With a background and in-depth knowledge of blockchain technology and cryptocurrencies, Liu built a platform that operates outside the limitations inherent with traditional structures. XanPool has created automated market-making software that allows buyers and sellers – liquidity providers – to buy and sell crypto using bank accounts or e-wallets. The liquidity providers are essentially a fiat gateway, and they make up the XanPool network.
G20 solutions are too slow
“The G20 has finally realised how important cross-border transactions are,” Liu says. “They have correctly identified the four main issues of cost, speed, transparency, and access. But their solutions are largely based on the traditional ways of routing money. For example, one of their targets is for 75 per cent of retail payments to occur in under an hour and within a day for the rest of the market. That is still too slow. There’s also the fact that most of the proposed solutions are for the end of 2027.”
XanPool’s processes solved all these issues and led to the establishment of XanPay. “By using crypto and a peer-to-peer network made up of individuals and businesses, transactions are instant and cheaper. That solves the problems of speed and cost, and the third – transparency – is also no longer an issue. The final problem of access led to us creating the XanPay platform.”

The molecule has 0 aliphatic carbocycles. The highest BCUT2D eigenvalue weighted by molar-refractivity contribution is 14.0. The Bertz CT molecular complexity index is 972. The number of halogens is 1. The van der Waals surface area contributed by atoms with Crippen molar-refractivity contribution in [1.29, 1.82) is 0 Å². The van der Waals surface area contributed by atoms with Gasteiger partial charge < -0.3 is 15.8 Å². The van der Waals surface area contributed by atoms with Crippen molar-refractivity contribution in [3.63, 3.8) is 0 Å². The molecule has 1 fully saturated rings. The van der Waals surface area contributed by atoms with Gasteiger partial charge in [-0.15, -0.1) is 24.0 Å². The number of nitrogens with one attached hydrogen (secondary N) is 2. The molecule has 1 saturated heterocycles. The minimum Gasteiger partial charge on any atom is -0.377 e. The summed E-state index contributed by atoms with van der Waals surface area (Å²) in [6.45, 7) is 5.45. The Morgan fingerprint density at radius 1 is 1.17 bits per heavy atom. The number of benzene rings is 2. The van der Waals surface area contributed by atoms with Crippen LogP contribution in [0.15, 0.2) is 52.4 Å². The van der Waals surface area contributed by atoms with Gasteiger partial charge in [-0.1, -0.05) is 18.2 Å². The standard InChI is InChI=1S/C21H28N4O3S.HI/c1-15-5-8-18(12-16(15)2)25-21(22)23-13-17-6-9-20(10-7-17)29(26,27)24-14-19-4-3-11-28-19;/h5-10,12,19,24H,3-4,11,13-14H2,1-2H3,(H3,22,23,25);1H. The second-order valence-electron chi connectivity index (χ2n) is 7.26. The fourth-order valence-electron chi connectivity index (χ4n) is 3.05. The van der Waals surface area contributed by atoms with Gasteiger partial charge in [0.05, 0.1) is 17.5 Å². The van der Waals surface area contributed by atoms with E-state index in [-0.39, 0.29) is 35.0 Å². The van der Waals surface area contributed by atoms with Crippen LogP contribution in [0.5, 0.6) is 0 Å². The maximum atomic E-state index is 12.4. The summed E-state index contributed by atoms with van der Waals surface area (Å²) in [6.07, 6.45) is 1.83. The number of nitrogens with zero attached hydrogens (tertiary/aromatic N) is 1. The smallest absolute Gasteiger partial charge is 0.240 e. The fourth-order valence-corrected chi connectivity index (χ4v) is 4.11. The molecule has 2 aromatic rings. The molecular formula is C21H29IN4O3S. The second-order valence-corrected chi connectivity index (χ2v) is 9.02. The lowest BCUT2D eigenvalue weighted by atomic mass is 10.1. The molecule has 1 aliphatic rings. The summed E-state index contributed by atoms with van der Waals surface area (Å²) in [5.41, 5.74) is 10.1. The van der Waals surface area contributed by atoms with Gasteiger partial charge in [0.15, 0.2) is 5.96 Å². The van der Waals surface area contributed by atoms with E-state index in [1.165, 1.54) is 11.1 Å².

Liu says, “There are existing solutions for most transactions with the exception of SMBs wanting to make cross-border payments. They face all four problems and a host of other issues such as chargebacks, credit card fraud, and rejection from main platforms if deemed too risky. Using XanPool’s existing cryptocurrency and network of local currency providers solves all these concerns. So, we created XanPay, which is a platform that works with local e-wallets and payment platforms.”
XanPay was created for small businesses to operate internationally. “The platform operates outside legacy payment frameworks and is designed for SMBs. Many small businesses are embracing e-commerce and want to expand, but they were being hampered by the old ways international payment structures route money. We are helping to change that.”
Although primarily based in Hong Kong, the company and platform were operating in four Southeast Asian countries from launch and have grown from there. “We’re available in over 20 APAC countries so far,” says Liu. “We have also integrated with 25 payment solutions and connected to over 500 banks. This has all happened in just the last couple of years and is only the start. We recently raised US$27 million in Series A funding, and that extra capital will help us to expand to new countries and markets.”
It remains to be seen if improvements built on top of traditional payment structures, such as those proposed by the G20, will be enough to benefit smaller merchants operating internationally. If not, there are a number of innovative entrepreneurs and fintech companies ready to fill the gap.